It was more than 10 years ago I picked up a self-published novel by a recent arrival on Hilton Head Island and was both surprised and delighted to find this retired accountant had a real gift for mystery writing.
It wasn't long before Kathryn Wall was taken on by a leading publisher, and she proved her talent by producing a new Bay Tanner mystery every year. With each novel I could see her growing more assured as her stories became more complex and satisfying.
Then came last year's "Canaan's Gate," which was a disappointment. The plot seemed thinner and, as I said at the time, "I can't help feeling that the series is running down a bit." Now, less than a year later, there is a new one -- and I'm sorry to say, it is even more of a letdown.
"Jericho Cay" starts with an interesting premise, and it gave me a momentary feeling Wall was back on track. It begins as her three-person detective agency -- consisting of Bay, computer-whiz Eric Whiteside and her new husband, Red Tanner, her murdered husband's brother -- is approached by a writer with a problem. His name is Winston W. Wolfe, he has been the author of a number of sensational books about crime, and he is researching a new book on the disappearance of a reclusive billionaire named Morgan Tyler Bell. Bell is missing and their assignment would be to find him.
Several years before, Bell and an assistant had vanished from his home on a nearby island called Jericho Cay, leaving behind a dead housekeeper and no clues to where they had gone or why they had left.
The police had looked with no luck, and while the case was still open, nothing much was happening.
The housekeeper's death had been judged a suicide, and it was hard to even prove that a crime had been committed. Wolfe had come to Bay's agency to see if they could, in effect, find an ending for his book.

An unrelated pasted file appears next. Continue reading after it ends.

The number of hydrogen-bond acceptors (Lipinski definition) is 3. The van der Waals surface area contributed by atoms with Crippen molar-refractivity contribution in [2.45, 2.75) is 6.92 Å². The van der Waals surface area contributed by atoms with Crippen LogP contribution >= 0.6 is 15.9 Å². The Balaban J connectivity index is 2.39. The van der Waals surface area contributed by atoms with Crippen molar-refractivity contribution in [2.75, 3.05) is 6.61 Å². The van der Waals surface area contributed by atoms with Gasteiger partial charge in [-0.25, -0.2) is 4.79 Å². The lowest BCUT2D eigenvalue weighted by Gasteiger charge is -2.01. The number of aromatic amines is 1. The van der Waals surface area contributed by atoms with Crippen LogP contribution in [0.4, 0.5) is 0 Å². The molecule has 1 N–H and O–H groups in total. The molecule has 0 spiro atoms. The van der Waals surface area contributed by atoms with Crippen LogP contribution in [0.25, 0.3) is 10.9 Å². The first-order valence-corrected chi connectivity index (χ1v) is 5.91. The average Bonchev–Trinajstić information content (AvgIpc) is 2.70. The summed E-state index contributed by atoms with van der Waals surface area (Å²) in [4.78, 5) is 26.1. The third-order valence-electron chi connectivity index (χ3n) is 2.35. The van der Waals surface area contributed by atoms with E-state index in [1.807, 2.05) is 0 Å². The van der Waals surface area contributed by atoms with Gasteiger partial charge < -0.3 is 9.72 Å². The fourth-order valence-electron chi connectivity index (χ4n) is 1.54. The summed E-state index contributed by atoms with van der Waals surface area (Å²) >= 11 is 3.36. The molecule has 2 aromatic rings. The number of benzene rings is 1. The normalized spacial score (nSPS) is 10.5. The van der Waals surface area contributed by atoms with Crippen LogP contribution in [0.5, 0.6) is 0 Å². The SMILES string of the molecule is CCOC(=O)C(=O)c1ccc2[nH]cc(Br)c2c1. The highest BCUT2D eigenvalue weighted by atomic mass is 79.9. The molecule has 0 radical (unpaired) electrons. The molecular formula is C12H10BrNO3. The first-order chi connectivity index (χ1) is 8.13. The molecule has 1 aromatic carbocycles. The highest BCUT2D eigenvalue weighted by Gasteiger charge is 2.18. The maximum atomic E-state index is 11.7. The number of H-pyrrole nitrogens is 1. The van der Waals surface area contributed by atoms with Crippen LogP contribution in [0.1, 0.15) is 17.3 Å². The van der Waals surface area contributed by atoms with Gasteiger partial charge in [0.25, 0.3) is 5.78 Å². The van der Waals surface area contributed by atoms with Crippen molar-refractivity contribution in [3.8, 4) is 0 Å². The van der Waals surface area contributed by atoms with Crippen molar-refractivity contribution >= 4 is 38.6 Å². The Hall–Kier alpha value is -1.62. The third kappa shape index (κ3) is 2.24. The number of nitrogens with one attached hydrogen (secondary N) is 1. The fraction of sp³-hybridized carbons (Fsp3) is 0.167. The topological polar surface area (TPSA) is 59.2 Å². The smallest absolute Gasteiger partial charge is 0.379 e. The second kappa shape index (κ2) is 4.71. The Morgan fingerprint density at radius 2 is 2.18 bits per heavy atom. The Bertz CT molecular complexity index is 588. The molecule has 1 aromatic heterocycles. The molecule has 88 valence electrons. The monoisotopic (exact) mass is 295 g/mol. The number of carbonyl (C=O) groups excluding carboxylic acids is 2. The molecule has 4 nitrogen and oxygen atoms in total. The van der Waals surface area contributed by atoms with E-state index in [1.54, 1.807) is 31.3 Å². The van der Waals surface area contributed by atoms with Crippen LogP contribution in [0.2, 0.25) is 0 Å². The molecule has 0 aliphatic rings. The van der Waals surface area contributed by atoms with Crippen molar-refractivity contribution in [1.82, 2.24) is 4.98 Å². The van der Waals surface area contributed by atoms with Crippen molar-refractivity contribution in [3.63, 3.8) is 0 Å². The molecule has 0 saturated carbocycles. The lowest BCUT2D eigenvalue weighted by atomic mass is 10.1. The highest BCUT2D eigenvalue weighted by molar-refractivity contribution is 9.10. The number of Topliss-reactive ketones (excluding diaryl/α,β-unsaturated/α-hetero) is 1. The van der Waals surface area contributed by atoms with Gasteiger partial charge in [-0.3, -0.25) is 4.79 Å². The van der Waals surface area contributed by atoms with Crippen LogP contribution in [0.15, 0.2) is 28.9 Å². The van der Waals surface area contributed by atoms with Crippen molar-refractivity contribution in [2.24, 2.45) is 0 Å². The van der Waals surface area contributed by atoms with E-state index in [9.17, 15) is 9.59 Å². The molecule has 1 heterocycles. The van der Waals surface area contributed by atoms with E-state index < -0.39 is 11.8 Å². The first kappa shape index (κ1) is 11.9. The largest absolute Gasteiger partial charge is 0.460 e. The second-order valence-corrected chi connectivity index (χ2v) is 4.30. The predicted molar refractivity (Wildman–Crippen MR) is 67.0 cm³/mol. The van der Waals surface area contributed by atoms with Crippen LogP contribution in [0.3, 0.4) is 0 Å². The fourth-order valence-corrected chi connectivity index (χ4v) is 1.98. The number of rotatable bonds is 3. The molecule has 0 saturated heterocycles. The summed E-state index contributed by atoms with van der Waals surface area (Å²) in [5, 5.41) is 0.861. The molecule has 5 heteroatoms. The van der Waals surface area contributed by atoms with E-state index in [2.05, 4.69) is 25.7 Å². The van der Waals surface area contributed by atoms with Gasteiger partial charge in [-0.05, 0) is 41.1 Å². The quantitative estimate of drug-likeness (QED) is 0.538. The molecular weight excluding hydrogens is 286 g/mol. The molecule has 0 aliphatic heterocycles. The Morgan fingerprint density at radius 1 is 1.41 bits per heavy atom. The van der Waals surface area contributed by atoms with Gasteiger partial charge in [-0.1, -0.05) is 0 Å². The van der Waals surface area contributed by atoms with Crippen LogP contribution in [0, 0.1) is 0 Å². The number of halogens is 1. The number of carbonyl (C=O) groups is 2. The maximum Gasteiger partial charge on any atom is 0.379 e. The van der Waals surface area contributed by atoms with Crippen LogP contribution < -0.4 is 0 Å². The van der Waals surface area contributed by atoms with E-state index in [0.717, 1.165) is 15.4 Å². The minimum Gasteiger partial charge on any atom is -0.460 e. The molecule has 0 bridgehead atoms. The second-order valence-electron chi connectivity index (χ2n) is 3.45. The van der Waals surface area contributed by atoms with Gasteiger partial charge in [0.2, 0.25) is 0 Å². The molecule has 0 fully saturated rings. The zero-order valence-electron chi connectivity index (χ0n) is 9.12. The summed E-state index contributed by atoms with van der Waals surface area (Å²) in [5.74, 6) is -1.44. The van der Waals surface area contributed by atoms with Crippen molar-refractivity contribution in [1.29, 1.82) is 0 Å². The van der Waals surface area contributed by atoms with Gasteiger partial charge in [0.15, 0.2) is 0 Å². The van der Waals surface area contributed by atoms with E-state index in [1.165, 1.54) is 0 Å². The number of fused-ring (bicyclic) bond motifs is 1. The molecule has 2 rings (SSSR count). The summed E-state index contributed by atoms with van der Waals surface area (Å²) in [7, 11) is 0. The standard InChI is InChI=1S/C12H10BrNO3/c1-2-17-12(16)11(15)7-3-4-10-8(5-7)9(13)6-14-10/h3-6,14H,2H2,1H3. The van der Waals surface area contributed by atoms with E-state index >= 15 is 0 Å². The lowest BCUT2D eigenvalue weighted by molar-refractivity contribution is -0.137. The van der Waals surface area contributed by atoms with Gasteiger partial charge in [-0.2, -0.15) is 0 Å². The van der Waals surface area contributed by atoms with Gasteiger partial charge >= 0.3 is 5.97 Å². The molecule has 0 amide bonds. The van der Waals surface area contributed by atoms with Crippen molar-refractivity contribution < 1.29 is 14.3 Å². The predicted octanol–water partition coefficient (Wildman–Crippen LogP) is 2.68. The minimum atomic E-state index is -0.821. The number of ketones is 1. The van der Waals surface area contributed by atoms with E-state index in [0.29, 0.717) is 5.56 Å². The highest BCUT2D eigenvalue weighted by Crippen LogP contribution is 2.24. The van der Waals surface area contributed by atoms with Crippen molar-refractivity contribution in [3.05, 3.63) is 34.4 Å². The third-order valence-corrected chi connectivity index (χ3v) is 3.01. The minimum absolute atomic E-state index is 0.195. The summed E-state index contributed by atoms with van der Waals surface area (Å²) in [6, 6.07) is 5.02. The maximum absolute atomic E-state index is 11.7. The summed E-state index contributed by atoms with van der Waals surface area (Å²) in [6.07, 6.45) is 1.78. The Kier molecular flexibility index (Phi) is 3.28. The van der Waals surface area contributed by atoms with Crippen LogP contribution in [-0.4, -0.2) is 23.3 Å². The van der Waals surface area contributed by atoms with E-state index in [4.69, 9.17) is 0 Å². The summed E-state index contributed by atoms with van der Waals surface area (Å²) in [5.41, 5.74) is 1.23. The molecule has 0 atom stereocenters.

Bay's instinct is to turn him down -- the police had found nothing, and there was no reason to think they'd do any better -- but when he offers to pay double their usual fee, they decide to try. For the next hundred pages or so, nothing much happens. Wolfe keeps demanding they meet him at odd hours, in strange places, and they invariably arrive to find he has already left.
For Bay, the strains involved in having her husband working for her cause problems in their marriage, and she presents an assortment of false leads that go nowhere.
I began to get the feeling the author wasn't sure where her story was going and was creating problems to fill up space until she figured it out. Bay is shot at, a boat blows up, Red's car breaks down, an old house catches fire -- but none of these events seem to bring us any closer to understanding what's going on. In their frustration they write a letter of resignation, but it is never sent.
Finally, with no apparent solution in sight, things begin to happen. They provide some much-needed action, although not enough clarity. I am still not quite sure why they were hired in the first place, let alone why they stuck with a case that seemed to be going nowhere. The early novels in this series really kept my attention, but I was not sorry to see this one end.
I still enjoy the sight and sound of life on the island -- dinner at Jump and Phil's, scurrying around Coligny Plaza and Shelter Cove, racing down U.S. 278 -- but this time it wasn't enough. If you haven't read any of Wall's books, I'd advise going back to the first one to find out why I got hooked on the adventures of Bay Tanner in the first place.